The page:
Clouds over the peace process

The Pak Banker - - 4EDITORIAL - Im­tiaz Gul

SUNNY Kabul is abuzz with diplo­matic ac­tiv­ity. One the one hand, the Na­tional Unity Govern­ment (NUG) is striv­ing hard to get the rec­on­cil­i­a­tion process go­ing with lots of be­hind-the-scenes con­tacts be­tween var­i­ous stake­hold­ers. On the other, im­me­di­ate neigh­bours such as Pak­istan, In­dia as well as other mem­bers of the Quadri­lat­eral Co­or­di­na­tion Group (QCG), have in­ten­si­fied their ef­forts for get­ting Tal­iban lead­ers on board. The visit of the Chief of the Peo­ples' Lib­er­a­tion Army, Gen­eral Fang Fenghui also un­der­scores the in­creas­ing Chi­nese in­ter­est in Afghanistan's peace.

The NUG it­self ap­pears op­ti­mistic about the peace process, hop­ing that soon- er than later, in­flu­en­tial Tal­iban, amenable to re­nounc­ing vi­o­lence, will step for­ward to join the talks in the larger in­ter­ests of the em­bat­tled coun­try.

But if the me­dia re­ports of the last few days were any guide, the intra-Afghan peace talks are up against mul­ti­ple in­ter­nal and ex­ter­nal chal­lenges. There has been a surge in Tal­iban at­tacks - as many as 17 strikes across Pak­istan that have killed about 80 peo­ple since early Jan­uary, in­clud­ing mem­bers of Afghan Na­tional Se­cu­rity Forces (ANSF) - along­side in­creas­ingly con­flict­ing views on the peace process within the Na­tional Unity Govern­ment - re­flected in the pro-Karzai and pro-Ghani camps.

The Karzai camp still looms large over the Afghan political scene; the for­mer pres­i­dent is revered by the ma­jor­ity as the 'Rah­bar' - supreme leader - and po­lit­i­cally, he is looked up to as a na­tional leader.

One dif­fi­culty comes from the 're­formed' Tal­iban lead­ers such as Mul­lah Zaeef, for­mer am­bas­sador to Pak­istan, Ab­dul Wa­keel Mut­tawakil, for­mer for­eign min­is­ter, Mulla Habib Fauzi, Said, Ak­bar Agha, Ab­dul Salam Raketi. Zaeef, who ab­hors Pak­istan for the treat­ment meted out to him af­ter the demise of Tal­iban regime, for in­stance, sits in Kabul, in­ter­acts with me­dia but has no kind words about the QCG ef­forts. His recipe for the rec­on­cil­i­a­tion process is di­rect con­tacts be­tween Kabul and the Tal­iban's Do­har of­fice. He dis­trusts China, Pak­istan and the US for their 'vested in­ter­ests'.

An irony of this is that while th­ese Tal­iban lead­ers shunned the path of vi­o­lence, most of them re­main in po­lit­i­cally marginalised and dis­trusted.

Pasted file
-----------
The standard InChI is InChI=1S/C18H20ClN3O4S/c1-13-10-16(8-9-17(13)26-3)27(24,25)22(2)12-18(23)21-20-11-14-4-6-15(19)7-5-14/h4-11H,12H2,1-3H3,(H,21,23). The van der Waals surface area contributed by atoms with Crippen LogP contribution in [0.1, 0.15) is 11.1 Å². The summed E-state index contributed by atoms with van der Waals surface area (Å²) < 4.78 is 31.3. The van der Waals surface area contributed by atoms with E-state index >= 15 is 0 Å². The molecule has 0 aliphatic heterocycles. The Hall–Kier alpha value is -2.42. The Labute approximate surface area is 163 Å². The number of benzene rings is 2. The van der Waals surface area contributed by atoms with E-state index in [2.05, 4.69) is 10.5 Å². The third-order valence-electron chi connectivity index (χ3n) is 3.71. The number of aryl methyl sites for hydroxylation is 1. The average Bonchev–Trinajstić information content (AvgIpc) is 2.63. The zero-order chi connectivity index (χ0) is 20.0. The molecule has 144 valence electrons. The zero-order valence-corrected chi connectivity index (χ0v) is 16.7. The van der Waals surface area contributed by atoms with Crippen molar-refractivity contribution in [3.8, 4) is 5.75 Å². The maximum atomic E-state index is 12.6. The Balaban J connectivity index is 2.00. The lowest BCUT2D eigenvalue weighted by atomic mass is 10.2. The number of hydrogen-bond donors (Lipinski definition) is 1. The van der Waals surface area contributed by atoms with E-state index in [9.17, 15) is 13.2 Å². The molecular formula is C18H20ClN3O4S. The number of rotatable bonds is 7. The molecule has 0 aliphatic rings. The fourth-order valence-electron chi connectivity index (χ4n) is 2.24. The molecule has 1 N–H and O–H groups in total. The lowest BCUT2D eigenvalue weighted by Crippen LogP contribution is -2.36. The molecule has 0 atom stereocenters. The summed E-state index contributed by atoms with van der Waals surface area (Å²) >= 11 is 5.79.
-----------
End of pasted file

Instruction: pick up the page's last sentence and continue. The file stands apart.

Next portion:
An­other big political


is Pak­istan's im­age in Afghanistan; most peo­ple in Afghanistan still view Pak­istan with ex­treme scep­ti­cism for its 'lev­er­age' with the 'Quetta and Pe­shawar' shura. They be­lieve Pak­istan wields enough clout to de­liver, and even nue­tralise the Tal­iban in­sur­gency.

Pak­istan's im­age in the pub­lic is an­other po­ten­tial hur­dle. Dis­like of Pak­istan runs so deep that the ma­jor­ity of Afghans re­frain from men­tion­ing its name, even for the phys­i­cal in­fra­struc­ture such as hospi­tals or ed­u­ca­tional in­sti­tu­tions in Kabul, Jalal­abad or Mazar. A num­ber of ini­tia­tives have been com­pleted with Pak­istani fund­ing but Afghan politi­cians and com­men­ta­tors choose not to men­tion this at all.

Pak­istan seems to be caught up in a Shakespe­rian dilemma of ' to do or not to do'. It is damned if it helps in per­suad­ing the Tal­iban to join the talks, and it is damned if it doesn't.

The Mur­ree talks sim­ply ex­posed Pak­istan's con­tacts with the Tal­iban, but the Afghan me­dia and politi­cians only used it to fur­ther ma­lign Is­lam­abad for this very fact. This should have helped in im­prov­ing the nar­ra­tive on Pak­istan but it worked to the con­trary - with the sys­tem­atic ex­clu­sion of its view­point from pub­lic discourse. Of­ten, com­ments sup­port­ive or sym­pa­thetic to Pak­istan are treated as sedi­tious.

Some ob­servers there­fore won­der if a key mem­ber of the QCG ma­ligned and os­tracised pub­licly, can re­ally be help­ful in the peace process. Quite ob­vi­ous that if the NUG and other im­por­tant stake­hold­ers mean well, the Afghan nar­ra­tive on Pak­istan can change.

Last but not least, ob­servers point out that the dis­unity within the NUG rep­re­sents an­other big chal­lenge. An edi­to­rial of in the Afghanistan Times on Fe­bru­ary 29, of­fered valu­able in­sight.

"The im­por­tant ques­tion which begs an an­swer is: how can the lead­ers ne­go­ti­ate and rec­on­cile with the Tal­iban when they can­not over­come in­ter­nal dif­fer­ences? Talk­ing to the mil­i­tant groups and con­vinc­ing them to re­nounce vi­o­lence is far too dif­fi­cult a task than set­tling in­ter­nal dis­putes", opined the pa­per.

The pa­per listed ram­pant cor­rup­tion, grow­ing in­se­cu­rity, cap­i­tal flight, wa­ter and en­ergy crises, food in­se­cu­rity dif­fer­ences among NUG lead­ers, and de­ser­tions in po­lice (36,000 in 2015), as some of the press­ing prob­lems the coun­try is fac­ing. All this of­fers lit­tle for the hyped-up peace process.

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